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Author Topic: Can someone please explain pointers..  (Read 30762 times)

anna

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Re: Can someone please explain pointers..
« Reply #15 on: November 09, 2011, 05:38:07 am »
Ha-ha-ha! Next code even doesn't work
Code: [Select]
for i:=1 to length(Utf8ToAnsi(path0)) do
 sh.pFrom^[i-1]:=Utf8ToAnsi(path0)[i];

Error:
unit1.pas(498,19) Error: Illegal qualifier
And cursor shows 'i' (for-loop counter ):
sh.pFrom^[ i -1  ]:=Utf8ToAnsi(path0)[ i ];


  Why is qualifier  illegal?

« Last Edit: November 09, 2011, 05:41:55 am by anna »
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anna

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Re: Can someone please explain pointers..
« Reply #16 on: November 09, 2011, 05:54:31 am »
I've found error. That should be:
Code: [Select]
for i:=1 to length(Utf8ToAnsi(path0)) do
 sh.pFrom{^}[i-1]:=Utf8ToAnsi(path0)[i];


Temporary i will use slowly for-loop, until invent better solution ...


Stupid pointers!
« Last Edit: November 09, 2011, 05:56:14 am by anna »
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User137

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Re: Can someone please explain pointers..
« Reply #17 on: November 09, 2011, 06:56:02 am »
Isn't UTF8 string sometimes longer than ANSI string? Ain't the whole point that it sometimes makes 1 character out of 2 bytes, so that it can support wider range of characters.

I don't know if this works.. but instead of for-loop, something like:
Code: [Select]
PChar( [code]sh.pFrom[0] ):=PChar(Utf8ToAnsi(path0));
Or first convert it into temporary string so you also know the real length it's reduced to.
« Last Edit: November 09, 2011, 06:59:51 am by User137 »

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felipemdc

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Re: Can someone please explain pointers..
« Reply #19 on: November 09, 2011, 10:29:11 am »
Isn't UTF8 string sometimes longer than ANSI string? Ain't the whole point that it sometimes makes 1 character out of 2 bytes, so that it can support wider range of characters.

Yes, Anna should probably be using a W version of this Windows API, supposing it exists. Then she would need to convert the utf8 string to utf-16 using UTF8ToUTF16 and then copy the resulting string to the Windows record string array. I think that := will be able to copy a UnicodeString to a array of WideChar.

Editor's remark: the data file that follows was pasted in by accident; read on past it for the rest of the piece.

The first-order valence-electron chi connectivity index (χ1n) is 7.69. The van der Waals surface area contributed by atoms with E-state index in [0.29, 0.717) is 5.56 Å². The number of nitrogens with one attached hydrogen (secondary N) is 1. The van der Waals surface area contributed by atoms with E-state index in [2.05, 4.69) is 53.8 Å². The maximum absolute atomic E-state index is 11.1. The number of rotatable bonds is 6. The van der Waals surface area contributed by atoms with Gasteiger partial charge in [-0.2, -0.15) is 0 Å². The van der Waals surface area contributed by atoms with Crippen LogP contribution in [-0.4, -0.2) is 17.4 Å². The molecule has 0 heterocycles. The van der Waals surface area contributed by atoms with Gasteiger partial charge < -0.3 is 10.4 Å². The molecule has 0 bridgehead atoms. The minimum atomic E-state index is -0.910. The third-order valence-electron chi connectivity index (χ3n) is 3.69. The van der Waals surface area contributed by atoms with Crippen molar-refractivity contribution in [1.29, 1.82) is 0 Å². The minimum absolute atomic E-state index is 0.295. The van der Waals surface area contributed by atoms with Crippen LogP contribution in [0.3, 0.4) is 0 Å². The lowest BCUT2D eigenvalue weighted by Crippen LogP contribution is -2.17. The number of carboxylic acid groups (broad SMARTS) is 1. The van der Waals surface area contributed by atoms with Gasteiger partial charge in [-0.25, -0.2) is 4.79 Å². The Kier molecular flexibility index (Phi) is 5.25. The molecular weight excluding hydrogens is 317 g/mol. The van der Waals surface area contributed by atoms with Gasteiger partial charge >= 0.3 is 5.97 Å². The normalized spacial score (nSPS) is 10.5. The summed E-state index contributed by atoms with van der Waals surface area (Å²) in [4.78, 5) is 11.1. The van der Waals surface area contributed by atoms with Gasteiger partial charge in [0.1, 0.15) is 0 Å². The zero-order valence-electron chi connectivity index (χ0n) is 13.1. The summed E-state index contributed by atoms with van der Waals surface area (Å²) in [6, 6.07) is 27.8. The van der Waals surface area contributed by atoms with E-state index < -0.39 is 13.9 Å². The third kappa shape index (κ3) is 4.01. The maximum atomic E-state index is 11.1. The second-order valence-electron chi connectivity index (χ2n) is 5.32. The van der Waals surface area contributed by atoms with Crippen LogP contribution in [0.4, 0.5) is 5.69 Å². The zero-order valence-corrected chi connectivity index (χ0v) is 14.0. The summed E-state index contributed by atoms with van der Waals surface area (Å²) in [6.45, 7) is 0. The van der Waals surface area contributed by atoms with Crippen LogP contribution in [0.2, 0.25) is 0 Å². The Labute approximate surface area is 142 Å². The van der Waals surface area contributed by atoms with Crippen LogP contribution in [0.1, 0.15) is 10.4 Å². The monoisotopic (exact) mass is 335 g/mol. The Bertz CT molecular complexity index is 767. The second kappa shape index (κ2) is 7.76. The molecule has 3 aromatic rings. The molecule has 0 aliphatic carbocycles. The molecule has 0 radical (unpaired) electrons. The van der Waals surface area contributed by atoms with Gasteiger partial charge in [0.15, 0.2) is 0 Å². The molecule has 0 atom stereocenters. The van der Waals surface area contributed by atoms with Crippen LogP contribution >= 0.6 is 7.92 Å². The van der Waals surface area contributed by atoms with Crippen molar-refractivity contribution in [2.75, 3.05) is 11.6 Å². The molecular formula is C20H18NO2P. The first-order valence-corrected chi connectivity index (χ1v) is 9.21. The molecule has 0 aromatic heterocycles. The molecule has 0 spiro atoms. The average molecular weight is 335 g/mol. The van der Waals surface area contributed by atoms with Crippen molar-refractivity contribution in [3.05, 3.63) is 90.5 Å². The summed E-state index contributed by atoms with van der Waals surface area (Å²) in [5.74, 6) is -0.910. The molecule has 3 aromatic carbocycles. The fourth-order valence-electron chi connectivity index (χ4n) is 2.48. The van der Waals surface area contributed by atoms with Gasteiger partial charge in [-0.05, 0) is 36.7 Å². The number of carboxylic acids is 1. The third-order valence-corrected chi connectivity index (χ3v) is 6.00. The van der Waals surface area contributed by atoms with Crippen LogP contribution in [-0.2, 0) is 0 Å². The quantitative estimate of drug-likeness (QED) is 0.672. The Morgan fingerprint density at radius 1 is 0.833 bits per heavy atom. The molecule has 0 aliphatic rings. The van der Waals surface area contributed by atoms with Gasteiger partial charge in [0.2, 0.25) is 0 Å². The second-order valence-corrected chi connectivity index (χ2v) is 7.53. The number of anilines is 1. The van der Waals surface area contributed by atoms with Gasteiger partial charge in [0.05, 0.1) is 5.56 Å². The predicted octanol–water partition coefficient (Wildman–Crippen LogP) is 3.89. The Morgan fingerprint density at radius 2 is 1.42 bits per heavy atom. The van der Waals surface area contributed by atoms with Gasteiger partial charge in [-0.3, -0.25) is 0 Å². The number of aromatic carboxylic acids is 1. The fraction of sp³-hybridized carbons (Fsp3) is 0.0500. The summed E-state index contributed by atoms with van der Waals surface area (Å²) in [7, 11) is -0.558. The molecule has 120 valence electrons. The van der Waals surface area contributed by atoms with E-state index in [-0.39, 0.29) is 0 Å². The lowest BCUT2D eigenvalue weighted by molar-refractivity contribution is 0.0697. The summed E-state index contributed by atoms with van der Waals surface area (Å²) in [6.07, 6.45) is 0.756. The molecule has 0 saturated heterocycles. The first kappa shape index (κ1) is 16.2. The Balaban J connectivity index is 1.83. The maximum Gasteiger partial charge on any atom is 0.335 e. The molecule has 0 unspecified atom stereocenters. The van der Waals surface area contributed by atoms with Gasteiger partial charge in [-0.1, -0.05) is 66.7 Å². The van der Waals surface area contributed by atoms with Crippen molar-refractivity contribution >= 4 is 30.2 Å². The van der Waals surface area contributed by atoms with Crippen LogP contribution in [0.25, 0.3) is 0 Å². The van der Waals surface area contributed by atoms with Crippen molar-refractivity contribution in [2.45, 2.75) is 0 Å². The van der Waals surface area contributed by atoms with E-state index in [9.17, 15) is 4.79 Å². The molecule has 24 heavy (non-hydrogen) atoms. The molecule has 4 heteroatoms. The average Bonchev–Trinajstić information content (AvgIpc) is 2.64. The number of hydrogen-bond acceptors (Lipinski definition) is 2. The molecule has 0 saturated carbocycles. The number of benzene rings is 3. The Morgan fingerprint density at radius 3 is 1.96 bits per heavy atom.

Quote
I don't know if this works.. but instead of for-loop, something like:
Code: [Select]
PChar( [code]sh.pFrom[0] ):=PChar(Utf8ToAnsi(path0));

No, I think that will fail. Windows API structures usually have real storage, not pointers to data.

anna

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Re: Can someone please explain pointers..
« Reply #20 on: November 09, 2011, 01:23:30 pm »
Isn't UTF8 string sometimes longer than ANSI string? Ain't the whole point that it sometimes makes 1 character out of 2 bytes, so that it can support wider range of characters.

Yes, Anna should probably be using a W version of this Windows API, supposing it exists. Then she would need to convert the utf8 string to utf-16 using UTF8ToUTF16 and then copy the resulting string to the Windows record string array. I think that := will be able to copy a UnicodeString to a array of WideChar.

I need not utf8 or unicode. I need ANSI and there is no problems with conversion. ANSI-string has 1-byted characters. For me conversion is clear. Thank you but I need not help with conversion.

***********************

There is only one func in Windows unit - SHFileOperation. But in OllyDBG I see SHFileOperationA, so compiler convert func to ansi version.
« Last Edit: November 09, 2011, 01:37:49 pm by anna »
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anna

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Re: Can someone please explain pointers..
« Reply #21 on: November 09, 2011, 01:31:29 pm »
Isn't UTF8 string sometimes longer than ANSI string? Ain't the whole point that it sometimes makes 1 character out of 2 bytes, so that it can support wider range of characters.

I don't know if this works.. but instead of for-loop, something like:
Code: [Select]
PChar( [code]sh.pFrom[0] ):=PChar(Utf8ToAnsi(path0));
Or first convert it into temporary string so you also know the real length it's reduced to.

unit1.pas(36,1) Error: Illegal type conversion: "Char" to "PChar"

So you are not allowed to make type conversion in left part of operator. It's similar as you would code : S1+S2:=S3;// compiler doesn't  understand such lines


Afrer that even if you code would be compiled , Pchar() is absolutely new variable (but just not declared and initializated). So it similar to
 NEW_VARIABLE:=PChar(Utf8ToAnsi(path0));
PChar( sh.pFrom[0] ):=NEW_VARIABLE;
« Last Edit: November 09, 2011, 01:40:40 pm by anna »
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zzamyy

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Re: Can someone please explain pointers..